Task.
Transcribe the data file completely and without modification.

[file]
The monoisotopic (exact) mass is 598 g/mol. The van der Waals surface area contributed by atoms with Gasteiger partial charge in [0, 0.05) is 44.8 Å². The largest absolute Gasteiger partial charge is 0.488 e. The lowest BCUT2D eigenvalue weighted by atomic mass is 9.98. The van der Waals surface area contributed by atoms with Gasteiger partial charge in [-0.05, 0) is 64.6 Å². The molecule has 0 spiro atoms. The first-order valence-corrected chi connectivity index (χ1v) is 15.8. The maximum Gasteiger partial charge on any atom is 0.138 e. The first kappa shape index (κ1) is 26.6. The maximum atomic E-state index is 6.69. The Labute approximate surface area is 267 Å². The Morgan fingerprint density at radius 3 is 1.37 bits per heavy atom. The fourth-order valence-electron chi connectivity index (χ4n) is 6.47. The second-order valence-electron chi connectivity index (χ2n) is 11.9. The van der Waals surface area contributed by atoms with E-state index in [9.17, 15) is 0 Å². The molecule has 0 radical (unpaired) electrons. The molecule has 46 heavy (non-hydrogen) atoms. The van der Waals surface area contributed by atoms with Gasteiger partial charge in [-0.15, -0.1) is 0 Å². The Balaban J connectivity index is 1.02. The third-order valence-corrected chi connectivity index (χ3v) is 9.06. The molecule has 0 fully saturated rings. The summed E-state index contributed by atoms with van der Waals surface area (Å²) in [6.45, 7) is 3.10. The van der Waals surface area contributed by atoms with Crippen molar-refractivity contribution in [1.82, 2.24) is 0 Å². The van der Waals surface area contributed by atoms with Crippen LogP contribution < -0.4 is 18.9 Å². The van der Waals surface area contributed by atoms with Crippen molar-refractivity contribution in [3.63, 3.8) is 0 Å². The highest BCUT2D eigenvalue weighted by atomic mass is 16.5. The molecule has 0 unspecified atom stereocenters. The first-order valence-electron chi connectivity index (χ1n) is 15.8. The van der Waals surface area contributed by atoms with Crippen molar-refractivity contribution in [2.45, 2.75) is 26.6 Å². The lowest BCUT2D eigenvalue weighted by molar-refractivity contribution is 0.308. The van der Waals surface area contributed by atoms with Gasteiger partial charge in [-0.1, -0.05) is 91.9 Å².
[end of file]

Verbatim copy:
The monoisotopic (exact) mass is 598 g/mol. The van der Waals surface area contributed by atoms with Gasteiger partial charge in [0, 0.05) is 44.8 Å². The largest absolute Gasteiger partial charge is 0.488 e. The lowest BCUT2D eigenvalue weighted by atomic mass is 9.98. The van der Waals surface area contributed by atoms with Gasteiger partial charge in [-0.05, 0) is 64.6 Å². The molecule has 0 spiro atoms. The first-order valence-corrected chi connectivity index (χ1v) is 15.8. The maximum Gasteiger partial charge on any atom is 0.138 e. The first kappa shape index (κ1) is 26.6. The maximum atomic E-state index is 6.69. The Labute approximate surface area is 267 Å². The Morgan fingerprint density at radius 3 is 1.37 bits per heavy atom. The fourth-order valence-electron chi connectivity index (χ4n) is 6.47. The second-order valence-electron chi connectivity index (χ2n) is 11.9. The van der Waals surface area contributed by atoms with E-state index in [9.17, 15) is 0 Å². The molecule has 0 radical (unpaired) electrons. The molecule has 46 heavy (non-hydrogen) atoms. The van der Waals surface area contributed by atoms with Gasteiger partial charge in [-0.15, -0.1) is 0 Å². The Balaban J connectivity index is 1.02. The third-order valence-corrected chi connectivity index (χ3v) is 9.06. The molecule has 0 fully saturated rings. The summed E-state index contributed by atoms with van der Waals surface area (Å²) in [6.45, 7) is 3.10. The van der Waals surface area contributed by atoms with Crippen molar-refractivity contribution in [1.82, 2.24) is 0 Å². The van der Waals surface area contributed by atoms with Crippen LogP contribution < -0.4 is 18.9 Å². The van der Waals surface area contributed by atoms with Crippen molar-refractivity contribution in [3.63, 3.8) is 0 Å². The highest BCUT2D eigenvalue weighted by atomic mass is 16.5. The molecule has 0 unspecified atom stereocenters. The first-order valence-electron chi connectivity index (χ1n) is 15.8. The van der Waals surface area contributed by atoms with Crippen molar-refractivity contribution in [2.45, 2.75) is 26.6 Å². The lowest BCUT2D eigenvalue weighted by molar-refractivity contribution is 0.308. The van der Waals surface area contributed by atoms with Gasteiger partial charge in [-0.1, -0.05) is 91.9 Å².